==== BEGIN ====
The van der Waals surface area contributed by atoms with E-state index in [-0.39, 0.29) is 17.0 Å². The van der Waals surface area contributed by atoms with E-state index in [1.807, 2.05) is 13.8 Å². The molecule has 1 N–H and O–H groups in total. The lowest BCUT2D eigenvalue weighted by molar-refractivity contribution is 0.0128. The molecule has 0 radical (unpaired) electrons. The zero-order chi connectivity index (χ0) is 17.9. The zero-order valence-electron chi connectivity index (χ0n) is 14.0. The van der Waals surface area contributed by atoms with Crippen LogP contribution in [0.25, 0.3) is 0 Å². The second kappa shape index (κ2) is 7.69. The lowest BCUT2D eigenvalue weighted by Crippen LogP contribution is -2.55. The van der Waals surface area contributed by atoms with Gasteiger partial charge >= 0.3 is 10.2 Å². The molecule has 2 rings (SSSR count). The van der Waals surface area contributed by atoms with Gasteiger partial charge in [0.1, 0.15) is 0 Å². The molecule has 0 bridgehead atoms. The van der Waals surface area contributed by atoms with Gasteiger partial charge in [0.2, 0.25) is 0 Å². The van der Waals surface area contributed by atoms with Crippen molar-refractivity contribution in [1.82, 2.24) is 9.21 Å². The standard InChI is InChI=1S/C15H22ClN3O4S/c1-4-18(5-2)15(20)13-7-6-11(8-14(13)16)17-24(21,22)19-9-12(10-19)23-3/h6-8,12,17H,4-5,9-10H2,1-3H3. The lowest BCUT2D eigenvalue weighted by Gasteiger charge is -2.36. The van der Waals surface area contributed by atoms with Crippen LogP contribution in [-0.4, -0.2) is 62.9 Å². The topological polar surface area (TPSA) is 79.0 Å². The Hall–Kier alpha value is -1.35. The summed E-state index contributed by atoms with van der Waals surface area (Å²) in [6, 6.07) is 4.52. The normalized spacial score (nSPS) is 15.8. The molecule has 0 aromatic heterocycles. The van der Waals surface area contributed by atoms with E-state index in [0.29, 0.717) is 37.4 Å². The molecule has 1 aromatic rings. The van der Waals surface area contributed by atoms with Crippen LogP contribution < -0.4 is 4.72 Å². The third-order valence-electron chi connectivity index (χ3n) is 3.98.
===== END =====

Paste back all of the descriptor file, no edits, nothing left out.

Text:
The van der Waals surface area contributed by atoms with E-state index in [-0.39, 0.29) is 17.0 Å². The van der Waals surface area contributed by atoms with E-state index in [1.807, 2.05) is 13.8 Å². The molecule has 1 N–H and O–H groups in total. The lowest BCUT2D eigenvalue weighted by molar-refractivity contribution is 0.0128. The molecule has 0 radical (unpaired) electrons. The zero-order chi connectivity index (χ0) is 17.9. The zero-order valence-electron chi connectivity index (χ0n) is 14.0. The van der Waals surface area contributed by atoms with Crippen LogP contribution in [0.25, 0.3) is 0 Å². The second kappa shape index (κ2) is 7.69. The lowest BCUT2D eigenvalue weighted by Crippen LogP contribution is -2.55. The van der Waals surface area contributed by atoms with Gasteiger partial charge >= 0.3 is 10.2 Å². The molecule has 2 rings (SSSR count). The van der Waals surface area contributed by atoms with Gasteiger partial charge in [0.1, 0.15) is 0 Å². The molecule has 0 bridgehead atoms. The van der Waals surface area contributed by atoms with Gasteiger partial charge in [0.2, 0.25) is 0 Å². The van der Waals surface area contributed by atoms with Crippen molar-refractivity contribution in [1.82, 2.24) is 9.21 Å². The standard InChI is InChI=1S/C15H22ClN3O4S/c1-4-18(5-2)15(20)13-7-6-11(8-14(13)16)17-24(21,22)19-9-12(10-19)23-3/h6-8,12,17H,4-5,9-10H2,1-3H3. The lowest BCUT2D eigenvalue weighted by Gasteiger charge is -2.36. The van der Waals surface area contributed by atoms with Crippen LogP contribution in [-0.4, -0.2) is 62.9 Å². The topological polar surface area (TPSA) is 79.0 Å². The Hall–Kier alpha value is -1.35. The summed E-state index contributed by atoms with van der Waals surface area (Å²) in [6, 6.07) is 4.52. The normalized spacial score (nSPS) is 15.8. The molecule has 0 aromatic heterocycles. The van der Waals surface area contributed by atoms with E-state index in [0.29, 0.717) is 37.4 Å². The molecule has 1 aromatic rings. The van der Waals surface area contributed by atoms with Crippen LogP contribution < -0.4 is 4.72 Å². The third-order valence-electron chi connectivity index (χ3n) is 3.98.